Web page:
by Mike Wagner
Many manufacturers implement an Enterprise Resource Planning (ERP) system to streamline their established operations and manage inventory, sales orders, purchasing, production lines, shipping, routing, billing and a host of other functions. Those organizations that truly want to leverage an ERP’s capabilities, however, are extending its reach back to the engineering and design phases and using it as a tool for innovative product development.
When engineers are concepting a new design or seeking ways to improve existing products, the inclination is to have an approach that doesn’t limit boundaries so that ideas can flow freely. Some may consider the data contained in an ERP to be restrictive. However, the insights gathered from each component of a production line, capacity or the supply chain, for example, can reveal design improvement opportunities that might otherwise go untapped.
When a design revision occurs, many areas of a production facility are impacted, and a great deal of coordination among departments needs to happen in order for the transition to go smoothly. Here are ways engineers can leverage the exhaustive data contained within a modern ERP system to work with various departments and ensure their designs or revisions can be fully supported and implemented as smoothly as possible.
Purchasing and Billing
Consider that a food manufacturer wants to change an ingredient on its frozen pizza to improve flavor and reduce its supply chain costs. The formulators who developed the new ingredient list need to understand the resulting implications of the change.
The purchasing department not only needs to determine when to place a new order; it also needs to establish when orders placed through a previous vendor need to stop. Acquiring a new vendor involves getting them set up in the billing system as well as possible reference and credit checks and payment terms. These steps take time. An additional consideration is the potential severing of a vendor relationship that provided ingredients in the past. Are there contractual agreements or penalties that need to be fulfilled prior to making the switch? If some ingredients are still secured through a previous vendor, will those costs be impacted as a result of the change? And will the billing department need to review and revise customer invoices to reflect adjusted pricing?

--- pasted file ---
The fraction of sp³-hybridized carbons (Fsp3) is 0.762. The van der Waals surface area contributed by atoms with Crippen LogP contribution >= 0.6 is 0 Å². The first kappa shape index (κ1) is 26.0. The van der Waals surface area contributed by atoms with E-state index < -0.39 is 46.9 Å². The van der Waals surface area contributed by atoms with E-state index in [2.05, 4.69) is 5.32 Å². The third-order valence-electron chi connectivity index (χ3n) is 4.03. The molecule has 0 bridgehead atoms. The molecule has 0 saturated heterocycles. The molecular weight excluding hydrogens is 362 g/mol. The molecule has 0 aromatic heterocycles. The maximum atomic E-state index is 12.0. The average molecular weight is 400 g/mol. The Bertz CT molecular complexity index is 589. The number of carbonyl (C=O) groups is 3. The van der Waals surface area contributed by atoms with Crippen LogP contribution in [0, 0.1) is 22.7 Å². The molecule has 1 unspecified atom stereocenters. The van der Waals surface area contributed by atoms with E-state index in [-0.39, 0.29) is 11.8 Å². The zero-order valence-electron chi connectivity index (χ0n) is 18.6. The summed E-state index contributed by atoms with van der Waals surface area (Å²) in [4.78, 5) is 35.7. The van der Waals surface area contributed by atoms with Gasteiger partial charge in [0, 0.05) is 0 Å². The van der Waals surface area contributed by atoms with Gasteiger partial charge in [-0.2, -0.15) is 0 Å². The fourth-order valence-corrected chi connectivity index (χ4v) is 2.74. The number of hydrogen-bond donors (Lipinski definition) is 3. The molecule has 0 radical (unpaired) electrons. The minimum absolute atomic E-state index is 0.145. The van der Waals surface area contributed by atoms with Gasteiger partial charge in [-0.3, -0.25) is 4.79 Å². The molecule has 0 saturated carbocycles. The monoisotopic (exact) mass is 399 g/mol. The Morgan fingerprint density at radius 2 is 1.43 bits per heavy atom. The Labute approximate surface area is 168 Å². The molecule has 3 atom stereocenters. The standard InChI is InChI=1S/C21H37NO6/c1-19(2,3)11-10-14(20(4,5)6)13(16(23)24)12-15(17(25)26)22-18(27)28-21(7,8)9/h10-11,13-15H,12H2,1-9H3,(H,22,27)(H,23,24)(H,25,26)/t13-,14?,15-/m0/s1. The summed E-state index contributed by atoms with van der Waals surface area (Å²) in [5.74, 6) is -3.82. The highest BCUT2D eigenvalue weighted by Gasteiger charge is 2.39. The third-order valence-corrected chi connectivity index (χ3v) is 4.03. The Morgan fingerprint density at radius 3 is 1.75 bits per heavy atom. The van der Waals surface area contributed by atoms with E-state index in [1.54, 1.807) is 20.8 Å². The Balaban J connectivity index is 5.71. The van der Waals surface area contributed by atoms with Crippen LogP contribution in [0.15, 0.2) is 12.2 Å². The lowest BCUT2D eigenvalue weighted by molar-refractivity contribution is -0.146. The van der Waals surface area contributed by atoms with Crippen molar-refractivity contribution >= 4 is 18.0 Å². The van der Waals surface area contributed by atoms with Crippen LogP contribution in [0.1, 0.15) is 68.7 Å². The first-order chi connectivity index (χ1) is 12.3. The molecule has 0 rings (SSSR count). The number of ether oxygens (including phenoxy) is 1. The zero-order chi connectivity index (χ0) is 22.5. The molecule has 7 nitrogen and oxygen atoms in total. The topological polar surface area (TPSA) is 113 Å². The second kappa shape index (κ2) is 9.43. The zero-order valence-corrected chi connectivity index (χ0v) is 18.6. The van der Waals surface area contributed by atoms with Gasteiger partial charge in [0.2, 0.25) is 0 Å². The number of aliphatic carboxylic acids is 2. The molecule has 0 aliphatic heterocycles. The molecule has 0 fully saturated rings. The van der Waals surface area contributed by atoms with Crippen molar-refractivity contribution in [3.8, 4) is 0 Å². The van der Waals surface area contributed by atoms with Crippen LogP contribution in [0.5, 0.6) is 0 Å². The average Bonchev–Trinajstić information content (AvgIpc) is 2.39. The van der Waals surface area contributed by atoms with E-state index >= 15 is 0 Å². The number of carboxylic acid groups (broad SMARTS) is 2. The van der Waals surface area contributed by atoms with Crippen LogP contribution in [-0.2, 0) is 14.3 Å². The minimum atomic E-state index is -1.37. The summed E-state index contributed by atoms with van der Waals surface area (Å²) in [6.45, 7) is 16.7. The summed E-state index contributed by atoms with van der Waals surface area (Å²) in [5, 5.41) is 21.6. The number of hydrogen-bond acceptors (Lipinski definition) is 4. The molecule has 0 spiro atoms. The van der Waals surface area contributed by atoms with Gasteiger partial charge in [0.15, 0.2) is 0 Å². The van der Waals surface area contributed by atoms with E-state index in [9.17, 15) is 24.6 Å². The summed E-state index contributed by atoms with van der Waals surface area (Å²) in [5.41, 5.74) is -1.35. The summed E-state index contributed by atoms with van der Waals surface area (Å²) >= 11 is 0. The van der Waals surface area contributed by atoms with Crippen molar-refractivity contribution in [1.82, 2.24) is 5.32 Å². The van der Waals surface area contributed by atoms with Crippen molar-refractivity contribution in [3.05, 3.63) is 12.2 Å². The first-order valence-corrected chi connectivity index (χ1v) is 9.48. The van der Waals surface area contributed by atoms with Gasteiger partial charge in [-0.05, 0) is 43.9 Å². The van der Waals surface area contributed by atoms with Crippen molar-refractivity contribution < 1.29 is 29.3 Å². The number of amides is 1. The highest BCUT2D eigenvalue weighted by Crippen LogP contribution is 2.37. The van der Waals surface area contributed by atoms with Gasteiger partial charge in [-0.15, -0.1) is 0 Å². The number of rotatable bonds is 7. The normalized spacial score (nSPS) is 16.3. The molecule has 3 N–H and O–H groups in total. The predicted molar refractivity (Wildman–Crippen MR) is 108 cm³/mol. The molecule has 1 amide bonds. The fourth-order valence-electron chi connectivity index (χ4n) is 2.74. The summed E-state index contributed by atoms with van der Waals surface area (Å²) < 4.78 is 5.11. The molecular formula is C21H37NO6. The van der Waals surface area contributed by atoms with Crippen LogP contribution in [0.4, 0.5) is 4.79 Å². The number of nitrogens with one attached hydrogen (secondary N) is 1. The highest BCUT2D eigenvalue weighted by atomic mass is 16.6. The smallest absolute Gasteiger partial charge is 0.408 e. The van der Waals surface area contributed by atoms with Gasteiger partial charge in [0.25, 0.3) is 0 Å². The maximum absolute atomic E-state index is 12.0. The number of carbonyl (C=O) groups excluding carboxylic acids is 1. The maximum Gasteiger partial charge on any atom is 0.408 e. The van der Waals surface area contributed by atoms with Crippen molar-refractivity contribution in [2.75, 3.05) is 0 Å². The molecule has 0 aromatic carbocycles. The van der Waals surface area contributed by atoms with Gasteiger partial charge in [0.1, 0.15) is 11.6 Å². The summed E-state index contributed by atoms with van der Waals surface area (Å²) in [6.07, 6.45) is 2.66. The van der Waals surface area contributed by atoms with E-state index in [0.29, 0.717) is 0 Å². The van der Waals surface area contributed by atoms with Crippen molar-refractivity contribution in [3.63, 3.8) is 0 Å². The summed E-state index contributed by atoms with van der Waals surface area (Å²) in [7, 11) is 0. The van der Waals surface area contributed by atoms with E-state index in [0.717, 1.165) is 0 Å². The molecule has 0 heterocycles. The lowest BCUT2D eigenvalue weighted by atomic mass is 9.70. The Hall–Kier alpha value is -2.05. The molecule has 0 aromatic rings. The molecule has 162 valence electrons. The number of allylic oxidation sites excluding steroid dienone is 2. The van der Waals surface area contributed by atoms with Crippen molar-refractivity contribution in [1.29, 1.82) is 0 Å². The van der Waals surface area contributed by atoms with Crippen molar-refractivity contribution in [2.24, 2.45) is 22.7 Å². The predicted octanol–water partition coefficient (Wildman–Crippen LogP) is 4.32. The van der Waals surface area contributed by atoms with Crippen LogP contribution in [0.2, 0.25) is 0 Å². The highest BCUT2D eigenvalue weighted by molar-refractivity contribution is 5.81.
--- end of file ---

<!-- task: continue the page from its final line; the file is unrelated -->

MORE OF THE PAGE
An ERP system can give a big-picture view of all these touchpoints to aid purchasing and billing to work together with engineering to make sound decisions.
Purchasing will also need to work with inventory managers to determine proper timing. The warehousing requirements to adopt a new design or product conversion is a major consideration, and inventory specialists must be able to accommodate any new parts or components. Space is limited, so having a grasp on available warehouse space to house additional parts is critical. Just as important is avoiding too much overlap or potential shortages between when an old part runs out and when a new part needs to be available. Tracking and SKUs need to be set up, and new Bills of Materials (BOMs) and routes must be implemented.
Other implications in inventory also must be considered. In the case of the pizza manufacturer, inventory will likely need to manage expiration dates, refrigeration capacity, temperature controls and even FDA compliance regulations. One simple design or ingredient change to a product will greatly impact inventory controls, and an ERP system can help coordinate each aspect and make engineers aware of potential issues.